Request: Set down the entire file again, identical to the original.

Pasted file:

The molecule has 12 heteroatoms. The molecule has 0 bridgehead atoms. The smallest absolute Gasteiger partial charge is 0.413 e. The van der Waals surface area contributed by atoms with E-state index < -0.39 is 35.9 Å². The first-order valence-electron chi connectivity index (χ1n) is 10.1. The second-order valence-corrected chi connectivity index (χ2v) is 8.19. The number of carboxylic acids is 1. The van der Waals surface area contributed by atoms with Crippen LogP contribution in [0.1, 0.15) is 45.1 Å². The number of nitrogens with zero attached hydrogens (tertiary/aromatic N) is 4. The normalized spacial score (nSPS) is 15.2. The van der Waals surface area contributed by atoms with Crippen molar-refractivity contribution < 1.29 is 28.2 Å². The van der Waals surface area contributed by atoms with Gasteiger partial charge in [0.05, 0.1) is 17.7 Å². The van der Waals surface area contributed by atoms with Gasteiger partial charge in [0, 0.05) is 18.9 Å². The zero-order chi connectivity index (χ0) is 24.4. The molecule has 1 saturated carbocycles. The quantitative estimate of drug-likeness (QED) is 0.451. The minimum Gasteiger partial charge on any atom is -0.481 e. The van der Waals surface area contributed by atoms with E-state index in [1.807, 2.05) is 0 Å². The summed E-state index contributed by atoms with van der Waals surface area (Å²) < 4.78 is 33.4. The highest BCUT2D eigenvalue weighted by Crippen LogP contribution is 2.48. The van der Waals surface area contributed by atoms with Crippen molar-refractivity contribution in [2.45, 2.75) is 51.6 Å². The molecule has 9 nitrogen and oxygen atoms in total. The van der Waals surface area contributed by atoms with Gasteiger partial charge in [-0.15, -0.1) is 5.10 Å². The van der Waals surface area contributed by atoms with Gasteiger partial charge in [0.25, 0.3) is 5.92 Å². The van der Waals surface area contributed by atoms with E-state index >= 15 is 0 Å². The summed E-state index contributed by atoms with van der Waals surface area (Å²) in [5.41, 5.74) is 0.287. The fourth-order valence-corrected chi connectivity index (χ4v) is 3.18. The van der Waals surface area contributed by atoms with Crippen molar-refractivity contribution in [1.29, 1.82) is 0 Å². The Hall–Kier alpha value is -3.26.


The molecule has 12 heteroatoms. The molecule has 0 bridgehead atoms. The smallest absolute Gasteiger partial charge is 0.413 e. The van der Waals surface area contributed by atoms with E-state index < -0.39 is 35.9 Å². The first-order valence-electron chi connectivity index (χ1n) is 10.1. The second-order valence-corrected chi connectivity index (χ2v) is 8.19. The number of carboxylic acids is 1. The van der Waals surface area contributed by atoms with Crippen LogP contribution in [0.1, 0.15) is 45.1 Å². The number of nitrogens with zero attached hydrogens (tertiary/aromatic N) is 4. The normalized spacial score (nSPS) is 15.2. The van der Waals surface area contributed by atoms with Crippen molar-refractivity contribution < 1.29 is 28.2 Å². The van der Waals surface area contributed by atoms with Gasteiger partial charge in [0.05, 0.1) is 17.7 Å². The van der Waals surface area contributed by atoms with Gasteiger partial charge in [0, 0.05) is 18.9 Å². The zero-order chi connectivity index (χ0) is 24.4. The molecule has 1 saturated carbocycles. The quantitative estimate of drug-likeness (QED) is 0.451. The minimum Gasteiger partial charge on any atom is -0.481 e. The van der Waals surface area contributed by atoms with E-state index in [1.807, 2.05) is 0 Å². The summed E-state index contributed by atoms with van der Waals surface area (Å²) < 4.78 is 33.4. The highest BCUT2D eigenvalue weighted by Crippen LogP contribution is 2.48. The van der Waals surface area contributed by atoms with Crippen molar-refractivity contribution in [2.45, 2.75) is 51.6 Å². The molecule has 9 nitrogen and oxygen atoms in total. The van der Waals surface area contributed by atoms with Gasteiger partial charge in [-0.15, -0.1) is 5.10 Å². The van der Waals surface area contributed by atoms with Gasteiger partial charge in [0.25, 0.3) is 5.92 Å². The van der Waals surface area contributed by atoms with E-state index >= 15 is 0 Å². The summed E-state index contributed by atoms with van der Waals surface area (Å²) in [5.41, 5.74) is 0.287. The fourth-order valence-corrected chi connectivity index (χ4v) is 3.18. The van der Waals surface area contributed by atoms with Crippen molar-refractivity contribution in [1.29, 1.82) is 0 Å². The Hall–Kier alpha value is -3.26.